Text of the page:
The Plastic Straw Ban

During the beginning of my transition to a more sustainable and zero waste lifestyle, I tried my hardest to refuse as many straws as possible. Unfortunately, it looks like waiters and waitresses will continue to put straws in people’s drinks, despite how much you try to refuse them. But, what’s the big deal?

Plastic straws have been around since the 1960’s when TV dinners, plastic dolls, and other items entered into mainstream consumerism.

According to This country is on a mission to stop straws sucking the life out of our oceans “it is estimated that by 2050, the weight of all of the plastic in the ocean will be more than the weight of all the fish”. These numbers aren’t widely discussed in mainstream media, but that doesn’t mean they aren’t important. The lack of coverage has resulted in people not thinking twice about accepting plastic straws and other useless disposable plastic items. Is there a way that we can get the actual employees and places themselves to stop offering these useless items?

Banning different plastic items is nothing new. In 2014, California became the first state to enact a legislation imposing a statewide ban on single-use plastic bags at retail stores. The bill also required a 10-cent minimum charge for recycled paper bags, reusable plastic bags, and compostable bags at certain locations. The law as set to come into effect in July of 2015 and has lead to many other states, cities, and towns around the United States doing the same. The plastic bag ban has allowed for less plastic bags to end up in the landfill and opened people’s eyes to the possibility of reducing their personal plastic waste.

In 2017, restaurant, diner, and cafe owners in Seattle Washington, conducted a little experiment. They got rid of all of the straws in their drinks to see if people noticed that something was missing. Guess what? Only a few people asked for the straws. As a result, the city of Seattle has decided to go through with a ban on plastic straws, with the possibility for more plastic items being banned in the future. This hasn’t officially happened as of yet, but it’s exciting to see more and more places deciding to ban or put a tax on these unnecessary plastic items. Many places are supplying a biodegradable paper straw alternative, but it’s also important to note the amount of money that these restaurants, diners, and cafes will save by not constantly purchasing plastic straws.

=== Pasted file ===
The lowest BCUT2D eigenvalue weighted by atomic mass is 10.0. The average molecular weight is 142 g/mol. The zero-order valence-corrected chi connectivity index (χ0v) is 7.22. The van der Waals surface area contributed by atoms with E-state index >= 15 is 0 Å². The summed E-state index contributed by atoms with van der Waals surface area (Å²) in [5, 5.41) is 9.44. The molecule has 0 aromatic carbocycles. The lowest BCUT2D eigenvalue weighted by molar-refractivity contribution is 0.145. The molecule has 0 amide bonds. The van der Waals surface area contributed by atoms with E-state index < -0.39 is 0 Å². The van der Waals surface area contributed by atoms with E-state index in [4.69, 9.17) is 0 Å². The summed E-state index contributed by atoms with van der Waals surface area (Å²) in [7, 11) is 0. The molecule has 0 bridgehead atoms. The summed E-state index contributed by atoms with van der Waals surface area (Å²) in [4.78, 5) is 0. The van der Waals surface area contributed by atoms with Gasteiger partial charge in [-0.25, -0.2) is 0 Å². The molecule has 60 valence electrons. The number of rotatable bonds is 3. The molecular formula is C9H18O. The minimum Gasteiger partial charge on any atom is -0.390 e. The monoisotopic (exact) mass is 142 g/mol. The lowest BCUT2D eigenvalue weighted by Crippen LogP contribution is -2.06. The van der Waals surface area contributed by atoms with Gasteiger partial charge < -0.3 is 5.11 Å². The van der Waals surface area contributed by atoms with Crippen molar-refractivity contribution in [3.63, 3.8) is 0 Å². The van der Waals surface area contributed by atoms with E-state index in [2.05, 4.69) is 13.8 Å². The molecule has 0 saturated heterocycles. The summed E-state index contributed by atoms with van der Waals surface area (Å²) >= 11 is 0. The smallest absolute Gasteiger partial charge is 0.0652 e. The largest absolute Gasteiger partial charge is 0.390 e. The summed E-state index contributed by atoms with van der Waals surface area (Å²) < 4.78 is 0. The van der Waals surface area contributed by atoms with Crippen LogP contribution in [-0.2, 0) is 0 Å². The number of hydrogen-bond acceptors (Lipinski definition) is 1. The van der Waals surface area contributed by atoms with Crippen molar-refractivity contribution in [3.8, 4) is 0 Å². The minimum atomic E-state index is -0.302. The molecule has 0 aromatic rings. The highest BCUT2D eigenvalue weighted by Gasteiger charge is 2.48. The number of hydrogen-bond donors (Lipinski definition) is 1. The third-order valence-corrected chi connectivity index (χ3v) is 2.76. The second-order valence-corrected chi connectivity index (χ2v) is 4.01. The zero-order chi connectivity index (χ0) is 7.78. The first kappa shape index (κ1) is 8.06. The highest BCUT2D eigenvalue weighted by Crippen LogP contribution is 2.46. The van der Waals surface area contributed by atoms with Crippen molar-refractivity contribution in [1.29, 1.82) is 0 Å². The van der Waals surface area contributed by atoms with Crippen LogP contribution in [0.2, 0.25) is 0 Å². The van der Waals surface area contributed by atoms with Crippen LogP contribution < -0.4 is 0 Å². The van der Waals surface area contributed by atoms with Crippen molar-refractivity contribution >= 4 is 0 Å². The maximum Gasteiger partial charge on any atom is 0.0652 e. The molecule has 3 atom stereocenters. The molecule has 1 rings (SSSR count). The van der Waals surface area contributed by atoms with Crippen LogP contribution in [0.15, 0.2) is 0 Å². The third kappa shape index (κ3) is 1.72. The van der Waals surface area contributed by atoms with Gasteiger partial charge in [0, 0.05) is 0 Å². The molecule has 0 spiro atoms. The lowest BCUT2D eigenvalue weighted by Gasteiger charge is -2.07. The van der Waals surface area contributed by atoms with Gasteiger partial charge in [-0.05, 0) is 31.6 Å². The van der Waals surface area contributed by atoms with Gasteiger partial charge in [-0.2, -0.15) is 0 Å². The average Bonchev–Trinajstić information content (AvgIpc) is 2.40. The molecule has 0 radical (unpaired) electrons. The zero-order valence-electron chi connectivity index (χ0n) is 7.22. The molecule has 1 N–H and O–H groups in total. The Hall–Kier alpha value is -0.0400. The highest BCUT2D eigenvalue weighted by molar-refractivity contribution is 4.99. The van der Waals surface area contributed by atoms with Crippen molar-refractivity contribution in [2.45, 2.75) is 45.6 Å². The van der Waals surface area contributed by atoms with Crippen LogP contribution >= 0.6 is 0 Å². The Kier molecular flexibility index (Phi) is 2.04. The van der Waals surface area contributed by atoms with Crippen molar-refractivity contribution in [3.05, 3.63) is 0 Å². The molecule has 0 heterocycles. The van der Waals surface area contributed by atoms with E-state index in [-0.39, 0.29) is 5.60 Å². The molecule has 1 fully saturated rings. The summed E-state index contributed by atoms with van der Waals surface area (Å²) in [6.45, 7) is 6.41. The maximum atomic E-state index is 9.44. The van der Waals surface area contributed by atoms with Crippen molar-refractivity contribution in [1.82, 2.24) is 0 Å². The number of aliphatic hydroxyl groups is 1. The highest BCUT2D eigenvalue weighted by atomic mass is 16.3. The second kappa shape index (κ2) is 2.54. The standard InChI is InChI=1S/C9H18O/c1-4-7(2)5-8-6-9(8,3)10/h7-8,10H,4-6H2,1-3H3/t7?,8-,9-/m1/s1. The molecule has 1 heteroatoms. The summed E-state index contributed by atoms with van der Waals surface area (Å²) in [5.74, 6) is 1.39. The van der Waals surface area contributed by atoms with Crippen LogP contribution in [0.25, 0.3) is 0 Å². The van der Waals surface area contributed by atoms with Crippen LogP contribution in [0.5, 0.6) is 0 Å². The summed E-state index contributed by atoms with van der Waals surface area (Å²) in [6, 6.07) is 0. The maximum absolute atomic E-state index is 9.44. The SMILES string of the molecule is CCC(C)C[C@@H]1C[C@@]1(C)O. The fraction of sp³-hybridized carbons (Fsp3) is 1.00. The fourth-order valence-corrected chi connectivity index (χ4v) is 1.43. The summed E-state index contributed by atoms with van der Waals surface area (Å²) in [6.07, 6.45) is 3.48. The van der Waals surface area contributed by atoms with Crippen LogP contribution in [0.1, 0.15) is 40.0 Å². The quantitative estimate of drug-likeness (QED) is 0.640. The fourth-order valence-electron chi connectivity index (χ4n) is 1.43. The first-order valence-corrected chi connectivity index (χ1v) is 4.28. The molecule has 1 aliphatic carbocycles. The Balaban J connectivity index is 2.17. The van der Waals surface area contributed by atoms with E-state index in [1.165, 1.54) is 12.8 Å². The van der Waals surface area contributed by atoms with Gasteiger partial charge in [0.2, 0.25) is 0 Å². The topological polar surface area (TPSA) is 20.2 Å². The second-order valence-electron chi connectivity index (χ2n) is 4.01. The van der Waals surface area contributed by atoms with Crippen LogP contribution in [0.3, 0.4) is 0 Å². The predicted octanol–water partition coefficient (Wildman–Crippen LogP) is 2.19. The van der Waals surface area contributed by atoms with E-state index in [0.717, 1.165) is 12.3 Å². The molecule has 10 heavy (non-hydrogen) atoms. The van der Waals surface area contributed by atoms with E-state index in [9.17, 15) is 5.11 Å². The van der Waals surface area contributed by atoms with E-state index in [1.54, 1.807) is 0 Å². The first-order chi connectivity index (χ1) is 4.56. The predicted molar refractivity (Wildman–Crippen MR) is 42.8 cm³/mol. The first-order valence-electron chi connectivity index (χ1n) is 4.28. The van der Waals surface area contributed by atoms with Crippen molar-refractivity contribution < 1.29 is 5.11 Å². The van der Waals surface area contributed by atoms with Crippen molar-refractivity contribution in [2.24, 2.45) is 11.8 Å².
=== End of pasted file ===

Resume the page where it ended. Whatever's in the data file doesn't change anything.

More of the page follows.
This has helped inspired more cities to start banning plastic straws. In 2018 many cities and towns in Rhode Island banned plastic straws and bags. This has forced more to start bringing their own bags at the grocery store and use paper or metal straws. At restaurants, hospitals, schools, diners, and fast food establishments they do allow for plastic straws upon request. They have been taken out of stores, parties, events, and other areas of the community. In 2019, Washington DC banned plastic straws and stirrers as well- allowing for restaurant owners, schools, hospitals, convenient stores, and other places to use up what they have by the July 2019. They will have a “biodegradable” option for those who request a plastic straw.

This ban seems like a small change, but it will result in more people learning to live without these useless plastic items. Hopefully, by 2050, the numbers will explain how much mainstream consumers and business owners are trying to help save our oceans. Many may ask, why don’t we try and stop the companies who are actually manufacturing and selling these items to the restaurants, stores, diners, and cafes? By refusing these items, we as customers are creating less of a demand for them. In a world dependent on supply-and-demand markets, this will result in more manufactures trying producing these paper straws that can biodegrade in the compost.

If you live in a city or town that hasn’t banned plastic straws yet, you can still make a difference by refusing plastic straws in your drink. I also highly recommend talking with your local diners, restaurants, and cafes about the dangers that plastic straws have on our oceans and planet. Want to do more? You can sign the Last Straw Petition to help encourage more and more places to see the dangers that these useless plastic items have on our planet!

For more information on the plastic ban please visit these websites:

http://blueplanetsociety.org/2017/12/turning-tide-ocean-plastics/

https://www.seattletimes.com/nation-world/movement-under-way-to-rid-outer-banks-of-plastic-straws/

https://pebblemag.com/news/plastic-straws-communities-getting-rid-of-waste